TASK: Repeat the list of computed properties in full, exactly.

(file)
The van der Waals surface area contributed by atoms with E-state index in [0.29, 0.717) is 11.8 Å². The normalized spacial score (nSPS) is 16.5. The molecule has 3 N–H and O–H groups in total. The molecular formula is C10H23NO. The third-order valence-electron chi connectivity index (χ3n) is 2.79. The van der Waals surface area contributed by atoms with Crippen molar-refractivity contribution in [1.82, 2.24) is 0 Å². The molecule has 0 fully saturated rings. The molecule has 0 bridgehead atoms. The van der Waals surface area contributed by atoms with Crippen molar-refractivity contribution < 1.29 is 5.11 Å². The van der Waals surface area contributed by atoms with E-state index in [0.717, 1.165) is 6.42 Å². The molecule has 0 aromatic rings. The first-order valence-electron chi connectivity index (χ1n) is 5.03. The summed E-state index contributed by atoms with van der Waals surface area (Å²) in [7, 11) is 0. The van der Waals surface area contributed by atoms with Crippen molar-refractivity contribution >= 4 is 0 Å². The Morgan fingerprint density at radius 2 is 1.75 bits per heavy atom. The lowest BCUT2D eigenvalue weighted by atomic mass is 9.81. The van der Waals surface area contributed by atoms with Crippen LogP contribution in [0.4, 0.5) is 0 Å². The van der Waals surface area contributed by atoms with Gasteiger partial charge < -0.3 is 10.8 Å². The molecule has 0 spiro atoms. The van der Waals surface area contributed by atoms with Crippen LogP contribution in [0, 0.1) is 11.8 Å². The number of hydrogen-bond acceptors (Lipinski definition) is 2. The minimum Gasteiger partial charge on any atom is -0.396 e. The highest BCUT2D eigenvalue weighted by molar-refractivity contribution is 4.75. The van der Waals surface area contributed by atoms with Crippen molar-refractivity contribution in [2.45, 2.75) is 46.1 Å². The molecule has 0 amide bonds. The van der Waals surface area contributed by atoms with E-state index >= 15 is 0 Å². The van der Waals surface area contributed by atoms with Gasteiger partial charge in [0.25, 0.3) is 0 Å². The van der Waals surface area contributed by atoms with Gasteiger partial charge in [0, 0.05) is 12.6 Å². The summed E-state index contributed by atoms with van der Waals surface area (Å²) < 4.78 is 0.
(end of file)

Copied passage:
The van der Waals surface area contributed by atoms with E-state index in [0.29, 0.717) is 11.8 Å². The normalized spacial score (nSPS) is 16.5. The molecule has 3 N–H and O–H groups in total. The molecular formula is C10H23NO. The third-order valence-electron chi connectivity index (χ3n) is 2.79. The van der Waals surface area contributed by atoms with Crippen molar-refractivity contribution in [1.82, 2.24) is 0 Å². The molecule has 0 fully saturated rings. The molecule has 0 bridgehead atoms. The van der Waals surface area contributed by atoms with Crippen molar-refractivity contribution < 1.29 is 5.11 Å². The van der Waals surface area contributed by atoms with E-state index in [0.717, 1.165) is 6.42 Å². The molecule has 0 aromatic rings. The first-order valence-electron chi connectivity index (χ1n) is 5.03. The summed E-state index contributed by atoms with van der Waals surface area (Å²) in [7, 11) is 0. The van der Waals surface area contributed by atoms with Crippen molar-refractivity contribution >= 4 is 0 Å². The Morgan fingerprint density at radius 2 is 1.75 bits per heavy atom. The lowest BCUT2D eigenvalue weighted by atomic mass is 9.81. The van der Waals surface area contributed by atoms with Crippen LogP contribution in [0.4, 0.5) is 0 Å². The van der Waals surface area contributed by atoms with Gasteiger partial charge < -0.3 is 10.8 Å². The molecule has 0 spiro atoms. The van der Waals surface area contributed by atoms with Crippen LogP contribution in [0, 0.1) is 11.8 Å². The number of hydrogen-bond acceptors (Lipinski definition) is 2. The minimum Gasteiger partial charge on any atom is -0.396 e. The highest BCUT2D eigenvalue weighted by molar-refractivity contribution is 4.75. The van der Waals surface area contributed by atoms with Crippen molar-refractivity contribution in [2.45, 2.75) is 46.1 Å². The molecule has 0 amide bonds. The van der Waals surface area contributed by atoms with E-state index >= 15 is 0 Å². The van der Waals surface area contributed by atoms with Gasteiger partial charge in [0.25, 0.3) is 0 Å². The van der Waals surface area contributed by atoms with Gasteiger partial charge in [0, 0.05) is 12.6 Å². The summed E-state index contributed by atoms with van der Waals surface area (Å²) < 4.78 is 0.